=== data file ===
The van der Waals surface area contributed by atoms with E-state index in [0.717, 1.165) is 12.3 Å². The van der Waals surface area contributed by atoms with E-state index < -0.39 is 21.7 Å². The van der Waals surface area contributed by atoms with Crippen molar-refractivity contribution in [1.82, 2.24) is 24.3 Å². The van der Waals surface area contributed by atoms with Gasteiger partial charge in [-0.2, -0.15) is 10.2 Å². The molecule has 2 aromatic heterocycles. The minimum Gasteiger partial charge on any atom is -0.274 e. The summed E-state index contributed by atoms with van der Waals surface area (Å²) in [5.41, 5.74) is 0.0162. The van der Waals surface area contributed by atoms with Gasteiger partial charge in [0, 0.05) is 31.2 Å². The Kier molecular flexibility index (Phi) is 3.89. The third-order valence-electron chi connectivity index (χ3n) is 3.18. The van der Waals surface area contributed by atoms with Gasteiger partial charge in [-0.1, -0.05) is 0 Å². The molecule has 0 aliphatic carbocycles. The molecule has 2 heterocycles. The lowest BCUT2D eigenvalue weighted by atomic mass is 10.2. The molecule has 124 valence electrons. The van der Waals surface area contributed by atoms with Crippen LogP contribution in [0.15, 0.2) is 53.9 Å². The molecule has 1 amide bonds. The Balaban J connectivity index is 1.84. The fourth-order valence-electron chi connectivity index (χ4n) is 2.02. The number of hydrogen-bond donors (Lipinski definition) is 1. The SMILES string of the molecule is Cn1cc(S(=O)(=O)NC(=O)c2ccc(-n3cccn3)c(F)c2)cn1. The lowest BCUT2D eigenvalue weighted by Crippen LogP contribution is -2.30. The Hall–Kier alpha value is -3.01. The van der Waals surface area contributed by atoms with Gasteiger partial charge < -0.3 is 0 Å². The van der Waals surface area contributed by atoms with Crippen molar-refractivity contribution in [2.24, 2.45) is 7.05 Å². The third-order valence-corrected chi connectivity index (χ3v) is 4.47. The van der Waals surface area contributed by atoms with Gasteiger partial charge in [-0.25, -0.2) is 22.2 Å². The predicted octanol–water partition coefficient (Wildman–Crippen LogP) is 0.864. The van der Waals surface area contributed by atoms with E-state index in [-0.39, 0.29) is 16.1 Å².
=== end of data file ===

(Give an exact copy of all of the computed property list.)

The van der Waals surface area contributed by atoms with E-state index in [0.717, 1.165) is 12.3 Å². The van der Waals surface area contributed by atoms with E-state index < -0.39 is 21.7 Å². The van der Waals surface area contributed by atoms with Crippen molar-refractivity contribution in [1.82, 2.24) is 24.3 Å². The van der Waals surface area contributed by atoms with Gasteiger partial charge in [-0.2, -0.15) is 10.2 Å². The molecule has 2 aromatic heterocycles. The minimum Gasteiger partial charge on any atom is -0.274 e. The summed E-state index contributed by atoms with van der Waals surface area (Å²) in [5.41, 5.74) is 0.0162. The van der Waals surface area contributed by atoms with Gasteiger partial charge in [0, 0.05) is 31.2 Å². The Kier molecular flexibility index (Phi) is 3.89. The third-order valence-electron chi connectivity index (χ3n) is 3.18. The van der Waals surface area contributed by atoms with Gasteiger partial charge in [-0.1, -0.05) is 0 Å². The molecule has 0 aliphatic carbocycles. The molecule has 2 heterocycles. The lowest BCUT2D eigenvalue weighted by atomic mass is 10.2. The molecule has 124 valence electrons. The van der Waals surface area contributed by atoms with Crippen LogP contribution in [0.15, 0.2) is 53.9 Å². The molecule has 1 amide bonds. The Balaban J connectivity index is 1.84. The fourth-order valence-electron chi connectivity index (χ4n) is 2.02. The number of hydrogen-bond donors (Lipinski definition) is 1. The SMILES string of the molecule is Cn1cc(S(=O)(=O)NC(=O)c2ccc(-n3cccn3)c(F)c2)cn1. The lowest BCUT2D eigenvalue weighted by Crippen LogP contribution is -2.30. The Hall–Kier alpha value is -3.01. The van der Waals surface area contributed by atoms with Gasteiger partial charge < -0.3 is 0 Å². The van der Waals surface area contributed by atoms with Crippen molar-refractivity contribution in [2.24, 2.45) is 7.05 Å². The third-order valence-corrected chi connectivity index (χ3v) is 4.47. The van der Waals surface area contributed by atoms with Gasteiger partial charge in [-0.25, -0.2) is 22.2 Å². The predicted octanol–water partition coefficient (Wildman–Crippen LogP) is 0.864. The van der Waals surface area contributed by atoms with E-state index in [-0.39, 0.29) is 16.1 Å².